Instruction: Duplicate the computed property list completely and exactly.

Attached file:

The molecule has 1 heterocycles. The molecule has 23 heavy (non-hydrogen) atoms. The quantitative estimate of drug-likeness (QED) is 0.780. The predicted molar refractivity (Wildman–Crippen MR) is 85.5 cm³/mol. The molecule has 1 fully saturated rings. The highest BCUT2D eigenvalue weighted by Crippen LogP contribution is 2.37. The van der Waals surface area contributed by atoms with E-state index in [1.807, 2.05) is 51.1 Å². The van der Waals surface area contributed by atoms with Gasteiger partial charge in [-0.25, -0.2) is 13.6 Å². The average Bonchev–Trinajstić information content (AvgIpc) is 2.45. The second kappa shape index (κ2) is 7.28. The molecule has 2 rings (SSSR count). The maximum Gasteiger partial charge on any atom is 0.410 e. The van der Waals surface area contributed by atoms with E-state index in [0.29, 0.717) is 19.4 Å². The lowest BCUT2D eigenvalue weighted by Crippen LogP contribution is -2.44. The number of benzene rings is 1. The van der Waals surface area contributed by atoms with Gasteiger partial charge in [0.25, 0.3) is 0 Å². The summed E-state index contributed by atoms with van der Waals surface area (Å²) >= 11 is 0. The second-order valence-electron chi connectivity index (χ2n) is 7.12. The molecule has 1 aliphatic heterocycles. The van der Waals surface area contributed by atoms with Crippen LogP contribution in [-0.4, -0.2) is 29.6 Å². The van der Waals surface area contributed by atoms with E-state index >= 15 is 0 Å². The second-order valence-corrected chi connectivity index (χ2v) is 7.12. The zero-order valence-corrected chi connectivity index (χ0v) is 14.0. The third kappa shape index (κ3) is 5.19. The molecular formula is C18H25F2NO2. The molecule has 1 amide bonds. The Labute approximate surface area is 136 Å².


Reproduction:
The molecule has 1 heterocycles. The molecule has 23 heavy (non-hydrogen) atoms. The quantitative estimate of drug-likeness (QED) is 0.780. The predicted molar refractivity (Wildman–Crippen MR) is 85.5 cm³/mol. The molecule has 1 fully saturated rings. The highest BCUT2D eigenvalue weighted by Crippen LogP contribution is 2.37. The van der Waals surface area contributed by atoms with E-state index in [1.807, 2.05) is 51.1 Å². The van der Waals surface area contributed by atoms with Gasteiger partial charge in [-0.25, -0.2) is 13.6 Å². The average Bonchev–Trinajstić information content (AvgIpc) is 2.45. The second kappa shape index (κ2) is 7.28. The molecule has 2 rings (SSSR count). The maximum Gasteiger partial charge on any atom is 0.410 e. The van der Waals surface area contributed by atoms with E-state index in [0.29, 0.717) is 19.4 Å². The lowest BCUT2D eigenvalue weighted by Crippen LogP contribution is -2.44. The number of benzene rings is 1. The van der Waals surface area contributed by atoms with Gasteiger partial charge in [0.25, 0.3) is 0 Å². The summed E-state index contributed by atoms with van der Waals surface area (Å²) >= 11 is 0. The second-order valence-electron chi connectivity index (χ2n) is 7.12. The molecule has 1 aliphatic heterocycles. The van der Waals surface area contributed by atoms with Crippen LogP contribution in [-0.4, -0.2) is 29.6 Å². The van der Waals surface area contributed by atoms with E-state index >= 15 is 0 Å². The second-order valence-corrected chi connectivity index (χ2v) is 7.12. The zero-order valence-corrected chi connectivity index (χ0v) is 14.0. The third kappa shape index (κ3) is 5.19. The molecular formula is C18H25F2NO2. The molecule has 1 amide bonds. The Labute approximate surface area is 136 Å².